Special-needs buses, especially those with wheelchair lifts, are high-risk environments for students because of the possibility of slips, trips and falls. The greatest danger areas are the stairwell and the lift platform.
At the bus stairwell, the driver and attendant must work closely as a team. The attendant is a greeter who must be outside the bus to accept the student alone or from his parents and follow closely behind that student at the stairwell. The attendant is also outside the bus ahead of the student during bus departure.
Create a safety net
The attendant creates an invisible ‘safety net’ by being physically present to catch a child from falling at the first step while boarding. Many special-needs students are challenged to walk, maintain balance, judge foot rise or fall and use the handrail effectively.
For example, children with cerebral palsy who are marginally ambulatory must constantly think about the movement of their legs, trunk and arms to safely negotiate the bus stairwell. They literally cannot walk and talk (or listen effectively) at the same time. The team should not talk with them (greetings should stop as they hit the first step to board the lift bus or when leaving the bus before they take the first step down the stairwell). These students and others may not have sufficient depth perception to judge the different levels that steps represent.
For students with disabilities, going down the bus stairwell is far more dangerous than going up. When you fall going up the stairwell you receive abrasions and contusions. When you fall going down the stairwell, you are far more likely to suffer a concussion, head injury or broken bones.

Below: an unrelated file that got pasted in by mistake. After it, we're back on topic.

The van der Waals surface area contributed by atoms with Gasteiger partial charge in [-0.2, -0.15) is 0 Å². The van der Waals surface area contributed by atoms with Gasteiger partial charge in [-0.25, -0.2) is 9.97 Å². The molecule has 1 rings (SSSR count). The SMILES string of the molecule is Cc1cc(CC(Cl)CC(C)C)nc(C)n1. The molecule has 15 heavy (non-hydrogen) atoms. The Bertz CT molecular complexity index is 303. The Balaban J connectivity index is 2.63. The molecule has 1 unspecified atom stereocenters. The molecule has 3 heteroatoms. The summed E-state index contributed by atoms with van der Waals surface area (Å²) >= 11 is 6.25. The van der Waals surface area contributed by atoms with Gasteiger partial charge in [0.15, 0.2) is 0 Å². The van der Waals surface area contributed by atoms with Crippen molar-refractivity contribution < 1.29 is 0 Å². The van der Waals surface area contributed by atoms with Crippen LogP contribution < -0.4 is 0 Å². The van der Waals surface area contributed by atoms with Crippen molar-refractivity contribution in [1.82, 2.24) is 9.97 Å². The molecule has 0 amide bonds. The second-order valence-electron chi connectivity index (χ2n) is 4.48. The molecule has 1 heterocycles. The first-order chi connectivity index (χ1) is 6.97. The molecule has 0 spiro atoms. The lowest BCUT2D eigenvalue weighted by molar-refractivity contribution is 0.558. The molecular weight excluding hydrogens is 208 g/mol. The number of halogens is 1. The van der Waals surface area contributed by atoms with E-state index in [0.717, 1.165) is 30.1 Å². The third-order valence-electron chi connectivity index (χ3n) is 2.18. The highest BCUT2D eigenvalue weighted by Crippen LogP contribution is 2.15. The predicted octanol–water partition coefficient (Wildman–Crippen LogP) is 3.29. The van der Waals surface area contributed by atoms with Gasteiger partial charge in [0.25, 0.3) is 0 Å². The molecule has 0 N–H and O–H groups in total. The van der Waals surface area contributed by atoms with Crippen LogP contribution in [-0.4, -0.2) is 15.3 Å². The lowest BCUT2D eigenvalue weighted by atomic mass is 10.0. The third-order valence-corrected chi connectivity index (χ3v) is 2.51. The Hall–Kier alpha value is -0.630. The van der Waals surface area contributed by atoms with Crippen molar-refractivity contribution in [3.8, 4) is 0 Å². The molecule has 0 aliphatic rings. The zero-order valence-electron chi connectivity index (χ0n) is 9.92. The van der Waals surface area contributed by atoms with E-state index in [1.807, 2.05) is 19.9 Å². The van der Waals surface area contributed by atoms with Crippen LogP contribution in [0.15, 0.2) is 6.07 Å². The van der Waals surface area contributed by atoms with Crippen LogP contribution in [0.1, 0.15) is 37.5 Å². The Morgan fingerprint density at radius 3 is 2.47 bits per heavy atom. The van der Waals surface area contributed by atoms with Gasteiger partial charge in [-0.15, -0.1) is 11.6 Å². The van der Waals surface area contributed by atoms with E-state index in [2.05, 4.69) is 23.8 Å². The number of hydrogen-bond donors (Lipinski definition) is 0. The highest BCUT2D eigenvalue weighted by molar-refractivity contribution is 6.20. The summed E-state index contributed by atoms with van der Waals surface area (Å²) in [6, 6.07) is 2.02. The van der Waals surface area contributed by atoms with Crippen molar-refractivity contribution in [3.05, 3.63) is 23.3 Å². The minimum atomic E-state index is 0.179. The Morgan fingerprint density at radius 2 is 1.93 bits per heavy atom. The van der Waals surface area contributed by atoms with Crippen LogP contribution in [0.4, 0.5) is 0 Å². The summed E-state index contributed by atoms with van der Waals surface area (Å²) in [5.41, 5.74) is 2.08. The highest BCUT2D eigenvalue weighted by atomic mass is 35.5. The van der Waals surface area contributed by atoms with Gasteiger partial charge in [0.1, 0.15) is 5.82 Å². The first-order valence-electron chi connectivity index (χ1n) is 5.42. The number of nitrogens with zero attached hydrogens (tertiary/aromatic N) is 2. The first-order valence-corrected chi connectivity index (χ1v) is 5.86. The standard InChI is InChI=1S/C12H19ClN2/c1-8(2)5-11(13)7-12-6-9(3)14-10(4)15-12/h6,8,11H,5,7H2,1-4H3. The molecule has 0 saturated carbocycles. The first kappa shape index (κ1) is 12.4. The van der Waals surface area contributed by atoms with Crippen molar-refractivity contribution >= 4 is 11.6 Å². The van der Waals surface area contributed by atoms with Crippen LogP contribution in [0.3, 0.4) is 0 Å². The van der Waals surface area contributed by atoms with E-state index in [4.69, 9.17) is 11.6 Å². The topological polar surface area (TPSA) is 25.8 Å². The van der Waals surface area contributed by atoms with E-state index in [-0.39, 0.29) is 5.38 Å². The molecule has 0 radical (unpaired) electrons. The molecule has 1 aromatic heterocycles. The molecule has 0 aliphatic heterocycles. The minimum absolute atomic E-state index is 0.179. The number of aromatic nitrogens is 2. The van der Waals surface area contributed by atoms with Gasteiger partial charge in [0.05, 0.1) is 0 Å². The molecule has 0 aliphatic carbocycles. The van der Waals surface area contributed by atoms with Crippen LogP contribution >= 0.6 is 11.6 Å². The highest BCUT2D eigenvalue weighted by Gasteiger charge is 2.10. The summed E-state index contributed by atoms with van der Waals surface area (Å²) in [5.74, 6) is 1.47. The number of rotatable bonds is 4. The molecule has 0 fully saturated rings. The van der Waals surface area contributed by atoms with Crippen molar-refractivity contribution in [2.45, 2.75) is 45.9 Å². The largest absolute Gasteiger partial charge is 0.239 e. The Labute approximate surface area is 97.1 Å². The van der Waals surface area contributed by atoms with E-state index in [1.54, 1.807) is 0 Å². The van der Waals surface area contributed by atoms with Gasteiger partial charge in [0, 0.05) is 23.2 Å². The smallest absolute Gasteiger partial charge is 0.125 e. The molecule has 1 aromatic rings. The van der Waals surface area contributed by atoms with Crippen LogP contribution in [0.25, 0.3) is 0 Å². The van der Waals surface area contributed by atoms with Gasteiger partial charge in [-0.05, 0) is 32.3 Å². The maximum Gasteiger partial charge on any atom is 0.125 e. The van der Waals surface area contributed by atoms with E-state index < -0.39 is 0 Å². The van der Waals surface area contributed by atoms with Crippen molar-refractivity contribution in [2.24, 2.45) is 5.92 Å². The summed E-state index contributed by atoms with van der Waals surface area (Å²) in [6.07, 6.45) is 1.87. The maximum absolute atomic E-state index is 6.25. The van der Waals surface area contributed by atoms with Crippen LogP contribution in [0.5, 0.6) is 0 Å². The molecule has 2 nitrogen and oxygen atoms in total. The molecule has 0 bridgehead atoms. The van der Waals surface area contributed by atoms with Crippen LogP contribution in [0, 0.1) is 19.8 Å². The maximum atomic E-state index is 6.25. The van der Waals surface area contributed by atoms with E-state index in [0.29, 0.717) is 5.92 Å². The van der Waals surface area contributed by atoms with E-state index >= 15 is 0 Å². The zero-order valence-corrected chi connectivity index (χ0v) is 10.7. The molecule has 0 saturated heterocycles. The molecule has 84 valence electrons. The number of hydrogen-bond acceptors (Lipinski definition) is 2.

There are more ‘close calls’ on the lift bus than are ever reported. We all know to keep the stairwell clean, dry, well lighted and well supervised by both driver and attendant. But do we use reflective tape at each step rise or edge to create a high-contrast, easily visible area for stairwell use? Without reflective tape and high-contrast steps, a preventable accident is waiting to happen.
Stay focused at the lift
A wheelchair lift is a heavy piece of machinery that demands close attention. Drivers who operate the lift from outside the bus with one hand on the controls and the other hand on the wheelchair or scooter should not talk with anyone while the lift platform is in motion.
At the school loading zone, drivers should not position the lift in the down position before anyone’s ready to board the bus. A prematurely lowered platform, especially if it’s unsupervised, creates a significant walkway hazard for pedestrians, young and old. It can also allow access to the bus by unauthorized persons.
Only one person can use the lift platform at a time. That means that no one should ride up or down with the student in the wheelchair. The side handlebars on some lift platforms are there to assist the student seated in a wheelchair or scooter. They are not to be leaned on by students using walkers, canes, crutches or other mobility aids. Students using these mobility aids should have a district-provided wheelchair to safely ride on the lift.
Dr. Ray Turner is a special-needs transportation authority, expert witness and author of numerous books and newsletters. For more information, e-mail him at email@example.com or visit www.whitebuffalopress.com.